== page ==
52 We might naturally expect such a charge from Zosimus (l. v. p. 327); but it is remarkable enough, that it should be confirmed by Socrates (l. vi. c. 18), and the Paschal Chronicle (p. 307).

* He displays those snecious motives (Post. Reditum, c. 13, 14) in the language of an orator alid a politician.

B4 Two hundred and forty-two of the epistles of Chrysostom are still extant (Opera, tom. iii. pp. 528–736). They are addressed to a greatyariety of persons, and show a firmness of Imind much superior to that of Cicero in his exile. The fourteenth epistle contains a curious narrative of the dangers of his journey. J 55 oter the exile of Chrysostom, Theophilus published an enormous and horrible volume against him, in which he perpetually repeats the polite expressions of hostem humanitatis, sacrilegorum principem, immundum daemonem ; he afiirms, that John Chrysostom had delivered his soi'to be adulterated ly the devil; and wishes that some further punishment, adequate if possible to the magnitude of his crimes, may be inflicted on him. St. Jerom, at the request of his friend Theophilus, translated this edifying performance from Greek, into Latin. See Facundus Hermian. Defens. pro iii. Capitul. 1. vi. c. 5, published by Sirmond. Opera, tom. ii. pp. 595, 596,597.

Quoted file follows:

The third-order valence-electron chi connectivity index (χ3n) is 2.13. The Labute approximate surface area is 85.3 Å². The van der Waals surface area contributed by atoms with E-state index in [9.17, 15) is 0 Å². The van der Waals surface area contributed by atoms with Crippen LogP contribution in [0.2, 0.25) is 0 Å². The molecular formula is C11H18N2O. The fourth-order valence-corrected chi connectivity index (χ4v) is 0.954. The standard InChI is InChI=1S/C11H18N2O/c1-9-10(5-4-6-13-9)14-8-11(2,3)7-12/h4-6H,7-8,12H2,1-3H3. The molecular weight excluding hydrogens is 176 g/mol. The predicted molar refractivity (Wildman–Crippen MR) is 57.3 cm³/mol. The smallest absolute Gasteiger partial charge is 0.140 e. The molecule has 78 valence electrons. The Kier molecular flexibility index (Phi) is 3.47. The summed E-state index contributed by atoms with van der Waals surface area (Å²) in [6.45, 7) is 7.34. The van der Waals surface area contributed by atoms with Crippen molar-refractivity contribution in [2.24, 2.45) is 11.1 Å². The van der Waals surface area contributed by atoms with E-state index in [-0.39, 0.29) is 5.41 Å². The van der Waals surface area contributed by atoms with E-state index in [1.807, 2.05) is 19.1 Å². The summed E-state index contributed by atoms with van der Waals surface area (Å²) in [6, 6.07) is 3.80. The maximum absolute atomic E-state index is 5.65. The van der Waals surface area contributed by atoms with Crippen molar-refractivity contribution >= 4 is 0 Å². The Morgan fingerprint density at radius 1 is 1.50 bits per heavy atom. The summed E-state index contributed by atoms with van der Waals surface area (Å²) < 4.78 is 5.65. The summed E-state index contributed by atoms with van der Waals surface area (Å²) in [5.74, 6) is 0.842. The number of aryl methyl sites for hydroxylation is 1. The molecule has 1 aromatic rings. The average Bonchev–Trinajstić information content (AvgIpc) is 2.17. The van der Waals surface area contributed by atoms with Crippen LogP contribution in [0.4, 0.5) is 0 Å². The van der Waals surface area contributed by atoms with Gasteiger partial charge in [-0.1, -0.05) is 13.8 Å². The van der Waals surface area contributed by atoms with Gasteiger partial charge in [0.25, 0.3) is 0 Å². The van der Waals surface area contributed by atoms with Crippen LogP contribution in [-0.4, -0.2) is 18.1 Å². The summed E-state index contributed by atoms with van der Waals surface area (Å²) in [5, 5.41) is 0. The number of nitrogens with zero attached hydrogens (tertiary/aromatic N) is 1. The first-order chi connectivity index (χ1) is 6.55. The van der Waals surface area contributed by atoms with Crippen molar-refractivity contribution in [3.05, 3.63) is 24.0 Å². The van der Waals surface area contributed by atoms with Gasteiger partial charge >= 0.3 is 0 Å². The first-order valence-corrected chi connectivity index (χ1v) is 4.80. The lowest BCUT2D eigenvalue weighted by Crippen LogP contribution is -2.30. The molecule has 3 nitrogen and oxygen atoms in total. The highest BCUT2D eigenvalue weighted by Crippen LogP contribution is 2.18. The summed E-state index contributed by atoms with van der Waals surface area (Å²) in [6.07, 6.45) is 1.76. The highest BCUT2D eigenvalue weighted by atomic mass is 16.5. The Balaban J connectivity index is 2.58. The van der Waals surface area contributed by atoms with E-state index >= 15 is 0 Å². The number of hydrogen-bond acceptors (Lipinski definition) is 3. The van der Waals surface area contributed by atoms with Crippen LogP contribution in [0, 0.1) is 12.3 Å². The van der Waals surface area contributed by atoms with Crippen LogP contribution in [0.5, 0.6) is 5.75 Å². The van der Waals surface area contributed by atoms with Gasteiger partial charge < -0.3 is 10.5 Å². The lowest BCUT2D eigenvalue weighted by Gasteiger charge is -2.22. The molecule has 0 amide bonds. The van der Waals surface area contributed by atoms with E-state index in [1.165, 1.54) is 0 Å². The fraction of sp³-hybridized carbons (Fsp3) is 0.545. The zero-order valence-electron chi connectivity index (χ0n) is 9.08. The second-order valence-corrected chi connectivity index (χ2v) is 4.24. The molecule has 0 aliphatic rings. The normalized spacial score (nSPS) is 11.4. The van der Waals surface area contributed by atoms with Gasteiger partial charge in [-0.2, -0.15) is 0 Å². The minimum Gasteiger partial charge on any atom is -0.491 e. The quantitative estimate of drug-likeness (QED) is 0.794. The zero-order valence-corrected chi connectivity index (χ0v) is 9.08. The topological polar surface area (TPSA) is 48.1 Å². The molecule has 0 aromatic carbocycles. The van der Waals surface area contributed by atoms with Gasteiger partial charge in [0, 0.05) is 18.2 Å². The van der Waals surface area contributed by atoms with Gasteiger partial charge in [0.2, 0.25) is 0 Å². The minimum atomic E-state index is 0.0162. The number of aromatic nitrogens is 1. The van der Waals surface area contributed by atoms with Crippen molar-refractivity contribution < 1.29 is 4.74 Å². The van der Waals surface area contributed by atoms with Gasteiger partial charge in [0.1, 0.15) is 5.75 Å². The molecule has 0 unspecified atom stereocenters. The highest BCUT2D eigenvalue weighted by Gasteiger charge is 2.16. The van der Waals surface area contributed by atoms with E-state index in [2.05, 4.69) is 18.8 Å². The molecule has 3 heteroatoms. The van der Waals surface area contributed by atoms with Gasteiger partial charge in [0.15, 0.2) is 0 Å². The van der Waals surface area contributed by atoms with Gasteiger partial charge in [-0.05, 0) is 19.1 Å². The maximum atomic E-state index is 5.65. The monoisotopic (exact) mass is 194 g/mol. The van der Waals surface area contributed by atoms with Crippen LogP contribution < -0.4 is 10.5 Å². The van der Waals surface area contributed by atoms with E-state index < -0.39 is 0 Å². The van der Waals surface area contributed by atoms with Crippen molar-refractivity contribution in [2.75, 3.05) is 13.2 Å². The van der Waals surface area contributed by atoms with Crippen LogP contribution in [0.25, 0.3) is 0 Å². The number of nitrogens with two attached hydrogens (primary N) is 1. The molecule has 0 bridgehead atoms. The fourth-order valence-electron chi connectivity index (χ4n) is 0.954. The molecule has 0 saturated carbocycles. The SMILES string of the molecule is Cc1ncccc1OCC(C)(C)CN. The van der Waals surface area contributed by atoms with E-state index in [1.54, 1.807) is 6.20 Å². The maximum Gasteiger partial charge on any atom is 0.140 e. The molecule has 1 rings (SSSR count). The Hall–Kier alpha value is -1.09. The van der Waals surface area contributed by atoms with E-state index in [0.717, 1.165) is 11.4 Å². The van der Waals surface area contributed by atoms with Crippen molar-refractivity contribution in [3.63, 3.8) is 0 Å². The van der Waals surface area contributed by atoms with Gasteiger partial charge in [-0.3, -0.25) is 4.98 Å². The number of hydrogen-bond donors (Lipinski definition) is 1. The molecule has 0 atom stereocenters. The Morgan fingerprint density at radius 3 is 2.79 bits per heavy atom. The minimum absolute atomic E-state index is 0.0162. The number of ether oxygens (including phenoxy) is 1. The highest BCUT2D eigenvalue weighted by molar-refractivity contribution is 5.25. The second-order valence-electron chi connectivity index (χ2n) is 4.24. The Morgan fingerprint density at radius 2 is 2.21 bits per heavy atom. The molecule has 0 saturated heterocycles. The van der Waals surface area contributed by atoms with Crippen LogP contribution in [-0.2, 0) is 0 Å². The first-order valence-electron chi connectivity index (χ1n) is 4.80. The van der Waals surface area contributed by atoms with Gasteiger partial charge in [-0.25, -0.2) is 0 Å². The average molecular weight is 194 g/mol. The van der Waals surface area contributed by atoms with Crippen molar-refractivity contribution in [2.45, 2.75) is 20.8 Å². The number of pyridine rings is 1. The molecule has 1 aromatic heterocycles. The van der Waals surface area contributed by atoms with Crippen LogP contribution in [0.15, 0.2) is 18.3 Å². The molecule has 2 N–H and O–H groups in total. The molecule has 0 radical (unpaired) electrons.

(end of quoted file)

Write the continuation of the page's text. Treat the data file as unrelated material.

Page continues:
* His name was inserted by his successor Atticus in the Dyptics of the church of Constantinople, A. D. 418. Ten years afterwards he was revered as a saint Cyril, who inherited the place, and the passions, of his uncle Theophilus, yielded with muclt reluctance. See Facund. Hermian..l. 4, c. 1. Tillemont, Mém. Ecclés. tonn. xiv. pp. 277-283.